Tide launches adult-proof packaging

With written and verbal warnings not being an adequate deterrent for curious nibblers, Tide Pods now test mental fitness before use.

In response to multiple injuries and deaths associated with people attempting to eat their Tide Pods product for reasons ranging from satiating a primal urge to gaining internet fame, Procter & Gamble has now relaunched the product with new adult-proof packaging. A spokesperson for the brand spoke on the decision in a recent press release.
“Procter & Gamble cares deeply about the safety of our patrons. In light of the new ‘Tide Pod Challenge,’ we have now deemed it necessary to heighten our safety precautions to both protect customers and limit liability in cases of misuse. We hope the public understands and continues to use our products as directed.”
The new packaging unveiled last week in stores across the nation to the confusion of many. Each Tide Pod now features a triple-lock protection system, with each layer testing different levels of mental fitness.
The first layer features a breathalyzer test, checking to see if the user has vaped in the past 24 hours. If passed, the layer breaks free and the user may continue.
The second layer scans the room for recording equipment. If the sensors detect a camera in near vicinity to the user, the Tide Pod automatically self-destructs and sends out an Electromagnetic Pulse to destroy all nearby electronics. If the room is cleared, the user can move on.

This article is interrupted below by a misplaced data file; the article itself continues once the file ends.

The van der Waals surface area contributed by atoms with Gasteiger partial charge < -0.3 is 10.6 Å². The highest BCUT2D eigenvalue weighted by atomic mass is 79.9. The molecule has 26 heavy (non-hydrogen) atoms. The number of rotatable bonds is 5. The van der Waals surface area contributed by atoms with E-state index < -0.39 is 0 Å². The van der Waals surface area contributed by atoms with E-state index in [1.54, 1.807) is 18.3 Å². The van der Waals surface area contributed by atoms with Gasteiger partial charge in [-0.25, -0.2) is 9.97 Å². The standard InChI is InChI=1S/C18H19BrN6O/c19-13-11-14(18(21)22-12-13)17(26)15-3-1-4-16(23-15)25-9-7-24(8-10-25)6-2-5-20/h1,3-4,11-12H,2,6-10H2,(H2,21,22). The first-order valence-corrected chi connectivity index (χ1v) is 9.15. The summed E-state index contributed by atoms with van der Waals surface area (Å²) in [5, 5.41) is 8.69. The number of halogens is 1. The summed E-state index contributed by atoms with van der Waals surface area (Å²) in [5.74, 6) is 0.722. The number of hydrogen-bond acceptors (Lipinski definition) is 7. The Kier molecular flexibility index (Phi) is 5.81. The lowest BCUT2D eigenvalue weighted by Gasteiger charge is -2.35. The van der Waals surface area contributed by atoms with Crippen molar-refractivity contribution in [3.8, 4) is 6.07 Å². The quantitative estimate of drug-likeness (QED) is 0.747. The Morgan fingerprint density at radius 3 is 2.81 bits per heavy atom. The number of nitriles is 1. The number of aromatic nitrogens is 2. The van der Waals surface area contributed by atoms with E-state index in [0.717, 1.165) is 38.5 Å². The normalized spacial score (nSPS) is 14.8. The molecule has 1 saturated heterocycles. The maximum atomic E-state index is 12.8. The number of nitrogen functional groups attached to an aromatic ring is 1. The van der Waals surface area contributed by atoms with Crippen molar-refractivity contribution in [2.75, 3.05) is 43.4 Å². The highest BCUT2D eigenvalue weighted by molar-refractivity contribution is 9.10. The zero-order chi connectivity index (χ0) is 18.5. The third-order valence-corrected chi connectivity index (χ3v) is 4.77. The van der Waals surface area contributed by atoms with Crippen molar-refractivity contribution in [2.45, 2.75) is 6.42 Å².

The final layer is simply a question of the user’s intentions. “To eat or not to eat?” Answering correctly grants access to the laundry pods.
“These security measures will be randomized to assure veracity,” continued the spokesperson. “Again, we apologize that this has become a necessary feature, but we assure that the cleaning power of Tide remains just as fantastic as before.”
The public has had mixed feelings about this product redesign.
“Well, I for one think it’s great! These days, it’s not just kids that need supervision.” says concerned mother of four Shelby Fosters, “Millennials will put just about anything in their mouths.”
The internet, however, has not taken so kindly to these changes.
“How DARE @Tide try to stop us from partaking in thE mOSt DanGErOUs SnACc??!! I thought this was AMERICA!” said Twitter user IntellectualMeep.
“Ok um but further forbidding the forbidden snack is just gonna make wanna me snack on it more, @Tide,” user KayJay28 tweeted.
Time will tell if these safety measures will be effective. Let’s just hope that people don’t try to eat bath bombs next.

Post Author: Sara Serrano